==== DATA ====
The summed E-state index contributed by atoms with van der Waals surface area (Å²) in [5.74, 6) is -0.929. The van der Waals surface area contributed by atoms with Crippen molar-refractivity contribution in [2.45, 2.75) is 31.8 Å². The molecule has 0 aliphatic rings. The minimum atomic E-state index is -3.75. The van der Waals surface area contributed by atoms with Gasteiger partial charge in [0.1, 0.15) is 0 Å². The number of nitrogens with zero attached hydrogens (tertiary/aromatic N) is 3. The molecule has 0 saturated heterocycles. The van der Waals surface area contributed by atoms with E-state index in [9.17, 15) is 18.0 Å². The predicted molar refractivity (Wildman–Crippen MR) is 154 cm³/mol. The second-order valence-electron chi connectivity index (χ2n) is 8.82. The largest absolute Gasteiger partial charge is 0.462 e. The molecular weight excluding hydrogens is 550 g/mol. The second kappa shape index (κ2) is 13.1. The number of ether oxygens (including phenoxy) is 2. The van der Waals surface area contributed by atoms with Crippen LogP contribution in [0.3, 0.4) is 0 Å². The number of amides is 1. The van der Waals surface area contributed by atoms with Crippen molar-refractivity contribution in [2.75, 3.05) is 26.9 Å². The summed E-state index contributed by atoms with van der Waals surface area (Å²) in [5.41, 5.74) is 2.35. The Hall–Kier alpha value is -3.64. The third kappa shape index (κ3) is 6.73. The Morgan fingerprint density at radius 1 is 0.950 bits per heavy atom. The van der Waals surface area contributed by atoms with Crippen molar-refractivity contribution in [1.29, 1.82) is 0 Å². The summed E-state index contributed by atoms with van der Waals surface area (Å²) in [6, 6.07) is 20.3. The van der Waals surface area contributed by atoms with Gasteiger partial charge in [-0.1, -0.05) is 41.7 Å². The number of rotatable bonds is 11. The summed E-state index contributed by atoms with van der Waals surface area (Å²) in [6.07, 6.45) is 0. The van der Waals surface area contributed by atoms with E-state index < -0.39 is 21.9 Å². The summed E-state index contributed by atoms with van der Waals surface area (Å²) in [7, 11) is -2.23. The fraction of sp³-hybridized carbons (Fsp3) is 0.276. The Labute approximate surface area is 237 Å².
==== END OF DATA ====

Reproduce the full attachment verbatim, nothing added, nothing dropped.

The summed E-state index contributed by atoms with van der Waals surface area (Å²) in [5.74, 6) is -0.929. The van der Waals surface area contributed by atoms with Crippen molar-refractivity contribution in [2.45, 2.75) is 31.8 Å². The molecule has 0 aliphatic rings. The minimum atomic E-state index is -3.75. The van der Waals surface area contributed by atoms with Gasteiger partial charge in [0.1, 0.15) is 0 Å². The number of nitrogens with zero attached hydrogens (tertiary/aromatic N) is 3. The molecule has 0 saturated heterocycles. The van der Waals surface area contributed by atoms with E-state index in [9.17, 15) is 18.0 Å². The predicted molar refractivity (Wildman–Crippen MR) is 154 cm³/mol. The second-order valence-electron chi connectivity index (χ2n) is 8.82. The largest absolute Gasteiger partial charge is 0.462 e. The molecular weight excluding hydrogens is 550 g/mol. The second kappa shape index (κ2) is 13.1. The number of ether oxygens (including phenoxy) is 2. The van der Waals surface area contributed by atoms with Crippen LogP contribution in [0.3, 0.4) is 0 Å². The number of amides is 1. The van der Waals surface area contributed by atoms with Crippen molar-refractivity contribution in [2.75, 3.05) is 26.9 Å². The summed E-state index contributed by atoms with van der Waals surface area (Å²) in [5.41, 5.74) is 2.35. The Hall–Kier alpha value is -3.64. The third kappa shape index (κ3) is 6.73. The Morgan fingerprint density at radius 1 is 0.950 bits per heavy atom. The van der Waals surface area contributed by atoms with Crippen molar-refractivity contribution in [1.29, 1.82) is 0 Å². The summed E-state index contributed by atoms with van der Waals surface area (Å²) in [6, 6.07) is 20.3. The van der Waals surface area contributed by atoms with Gasteiger partial charge in [-0.1, -0.05) is 41.7 Å². The number of rotatable bonds is 11. The summed E-state index contributed by atoms with van der Waals surface area (Å²) in [6.07, 6.45) is 0. The van der Waals surface area contributed by atoms with E-state index < -0.39 is 21.9 Å². The summed E-state index contributed by atoms with van der Waals surface area (Å²) in [7, 11) is -2.23. The fraction of sp³-hybridized carbons (Fsp3) is 0.276. The Labute approximate surface area is 237 Å².